An increase in risk appetite and speculation about possible fresh Bank of Japan monetary easing lifted the dollar and euro against the yen, which in turn provided a platform for the Nikkei index.
Tokyo gained 0.89 percent, or 77.72 points, to 8,824.59, Sydney added 0.31 percent, or 13.8 points, to 4,452.4 and Hong Kong was 0.10 percent higher in the afternoon.
But Seoul eased 0.17 percent, or 3.35 points, to 1,992.68.
Shanghai is closed for a week-long public holiday.
Regional shares took their cue from Wall Street, which ended in positive territory after jobs and services figures provided some hope for the economy.
The Institute for Supply Management released its services industry index Wednesday, which showed the crucial sector picking up pace although hiring remained flat.
Separately, payrolls company ADP released a report showing private-sector hiring was better than expected in September, with 162,000 jobs added. Despite being down 14 percent from August the slowdown is less than expected.
US dealers welcomed the announcements. The Dow finished up 0.09 percent, the S&P 500 was 0.36 percent higher and the Nasdaq climbed 0.49 percent.
Eyes are now firmly on policy meetings over the next two days for the European Central Bank, the Bank of Japan and Bank of England, while closely watched non-farm payrolls are due out of Washington on Friday.
“There is a little bit of a wait-and-see attitude in Asia this week,” said Wee Khoon Chong, Asia rates strategist at Societe Generale in Hong Kong.
On currency markets the euro rose to $1.2923 and 101.61 yen in early trade, compared with $1.2903 and 101.31 yen in New York late Wednesday.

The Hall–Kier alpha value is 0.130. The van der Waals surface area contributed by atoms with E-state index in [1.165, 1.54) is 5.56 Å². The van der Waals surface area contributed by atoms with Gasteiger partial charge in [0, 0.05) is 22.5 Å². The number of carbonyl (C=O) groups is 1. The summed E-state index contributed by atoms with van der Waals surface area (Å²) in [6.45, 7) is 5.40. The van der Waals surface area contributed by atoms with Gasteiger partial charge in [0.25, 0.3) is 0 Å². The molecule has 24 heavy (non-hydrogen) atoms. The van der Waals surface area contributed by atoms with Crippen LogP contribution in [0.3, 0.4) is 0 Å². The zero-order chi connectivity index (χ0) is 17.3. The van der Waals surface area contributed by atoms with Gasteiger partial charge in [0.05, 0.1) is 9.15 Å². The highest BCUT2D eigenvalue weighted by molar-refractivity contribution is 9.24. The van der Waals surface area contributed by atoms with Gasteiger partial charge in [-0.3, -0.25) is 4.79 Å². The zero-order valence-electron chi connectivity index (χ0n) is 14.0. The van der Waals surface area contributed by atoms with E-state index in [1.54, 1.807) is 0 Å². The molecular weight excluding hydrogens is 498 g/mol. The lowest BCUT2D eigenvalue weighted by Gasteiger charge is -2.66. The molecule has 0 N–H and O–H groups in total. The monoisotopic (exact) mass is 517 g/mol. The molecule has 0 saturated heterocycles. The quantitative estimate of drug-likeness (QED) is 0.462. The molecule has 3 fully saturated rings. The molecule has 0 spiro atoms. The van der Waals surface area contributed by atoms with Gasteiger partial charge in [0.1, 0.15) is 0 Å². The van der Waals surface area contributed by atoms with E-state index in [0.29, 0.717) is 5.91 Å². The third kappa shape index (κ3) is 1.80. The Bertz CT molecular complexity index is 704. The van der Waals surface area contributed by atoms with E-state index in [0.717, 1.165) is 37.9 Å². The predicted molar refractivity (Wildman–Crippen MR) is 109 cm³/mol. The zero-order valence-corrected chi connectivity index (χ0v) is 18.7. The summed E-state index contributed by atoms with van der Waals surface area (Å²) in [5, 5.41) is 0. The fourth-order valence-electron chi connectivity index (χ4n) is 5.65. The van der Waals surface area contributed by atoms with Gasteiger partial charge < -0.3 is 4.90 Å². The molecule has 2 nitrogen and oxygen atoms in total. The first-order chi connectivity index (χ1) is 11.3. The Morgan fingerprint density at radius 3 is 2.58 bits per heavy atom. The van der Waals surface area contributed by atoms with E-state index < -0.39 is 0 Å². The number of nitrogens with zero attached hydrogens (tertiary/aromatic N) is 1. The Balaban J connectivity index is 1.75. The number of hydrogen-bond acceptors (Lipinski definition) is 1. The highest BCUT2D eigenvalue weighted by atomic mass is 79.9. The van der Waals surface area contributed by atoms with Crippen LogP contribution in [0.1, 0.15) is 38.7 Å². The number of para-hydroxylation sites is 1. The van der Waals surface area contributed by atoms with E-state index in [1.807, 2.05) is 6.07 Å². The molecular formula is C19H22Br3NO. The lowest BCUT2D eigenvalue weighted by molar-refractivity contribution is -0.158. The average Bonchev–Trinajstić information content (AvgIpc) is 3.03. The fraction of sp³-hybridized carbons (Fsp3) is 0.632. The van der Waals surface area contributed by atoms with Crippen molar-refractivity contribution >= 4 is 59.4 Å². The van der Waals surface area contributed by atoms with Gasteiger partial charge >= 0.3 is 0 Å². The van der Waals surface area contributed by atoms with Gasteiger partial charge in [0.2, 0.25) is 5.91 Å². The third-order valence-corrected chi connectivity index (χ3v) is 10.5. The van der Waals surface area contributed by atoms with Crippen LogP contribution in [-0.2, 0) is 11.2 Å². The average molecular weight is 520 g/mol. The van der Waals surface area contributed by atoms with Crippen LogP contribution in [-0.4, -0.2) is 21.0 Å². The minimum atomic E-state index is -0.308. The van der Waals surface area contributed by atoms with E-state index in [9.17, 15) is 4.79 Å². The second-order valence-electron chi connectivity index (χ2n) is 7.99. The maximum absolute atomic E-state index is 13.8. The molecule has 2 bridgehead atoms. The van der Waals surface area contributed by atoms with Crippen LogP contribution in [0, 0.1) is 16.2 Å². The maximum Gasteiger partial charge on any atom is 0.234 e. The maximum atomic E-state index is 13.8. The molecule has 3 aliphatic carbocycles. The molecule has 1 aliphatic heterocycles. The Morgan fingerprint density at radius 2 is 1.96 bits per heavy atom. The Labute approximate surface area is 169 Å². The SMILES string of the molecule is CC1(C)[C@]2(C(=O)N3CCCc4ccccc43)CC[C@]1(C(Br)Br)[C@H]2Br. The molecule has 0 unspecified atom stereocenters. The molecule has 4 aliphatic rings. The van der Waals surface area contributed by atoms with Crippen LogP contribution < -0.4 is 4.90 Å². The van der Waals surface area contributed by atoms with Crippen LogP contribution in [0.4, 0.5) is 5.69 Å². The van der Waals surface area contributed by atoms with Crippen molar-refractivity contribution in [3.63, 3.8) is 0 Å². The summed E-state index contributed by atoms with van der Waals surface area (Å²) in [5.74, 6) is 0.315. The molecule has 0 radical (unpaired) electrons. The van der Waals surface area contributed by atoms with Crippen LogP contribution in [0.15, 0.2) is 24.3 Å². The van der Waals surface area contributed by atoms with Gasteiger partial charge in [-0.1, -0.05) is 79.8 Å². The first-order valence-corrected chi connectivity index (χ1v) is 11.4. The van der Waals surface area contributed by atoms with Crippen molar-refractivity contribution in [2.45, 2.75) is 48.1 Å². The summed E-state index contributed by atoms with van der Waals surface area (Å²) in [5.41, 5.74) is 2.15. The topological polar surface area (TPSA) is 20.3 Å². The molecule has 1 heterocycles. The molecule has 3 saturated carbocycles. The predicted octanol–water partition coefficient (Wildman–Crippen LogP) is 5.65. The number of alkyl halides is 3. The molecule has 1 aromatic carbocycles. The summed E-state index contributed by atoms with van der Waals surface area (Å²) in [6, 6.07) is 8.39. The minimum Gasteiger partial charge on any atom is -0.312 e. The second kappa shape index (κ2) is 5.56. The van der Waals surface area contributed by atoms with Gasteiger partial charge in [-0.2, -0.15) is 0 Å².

The dollar was at 78.63 yen against 78.51 yen.
Speculation has grown in the past few days that the BoJ may unveil new easing steps. While analysts say it probably won’t announce any fresh measures after a two-day meeting Friday, pressure is likely to continue for more action ahead of its next meeting scheduled for October 30.
Europe’s debt woes continue to weigh after Spanish Prime Minister Mariano Rajoy said Tuesday he would not request a bailout any time soon, despite the parlous state of the country’s finances and its dangerously high borrowing costs.
Spain, the eurozone’s fourth-biggest economy, is required to make a formal demand for help in order to trigger the release of eurozone rescue funds and supportive bond-buying action from the European Central Bank.
Oil prices rose. New York’s main contract, light sweet crude for delivery in November, gained 17 cents to $88.31 a barrel and Brent North Sea crude added 37 cents to $108.54.
Gold was at $1,780.57 at 0600 GMT compared with $1,778.50 on Wednesday.
In other markets:
— Taipei ended flat, dipping 2.29 points to 7,682.34.
HTC fell 2.21 percent to Tw$287.0 while TSMC rose 0.89 percent to Tw$90.6.
— Wellington fell 0.20 percent, or 7.61 points, to 3,881.99.
Fletcher Building fell 1.2 percent to NZ$7.25, Fisher & Paykel Appliances rose 3.7 percent to NZ$1.25 and Air New Zealand added 2.9 percent to NZ$1.25.
— Dow Jones Newswires contributed to this report —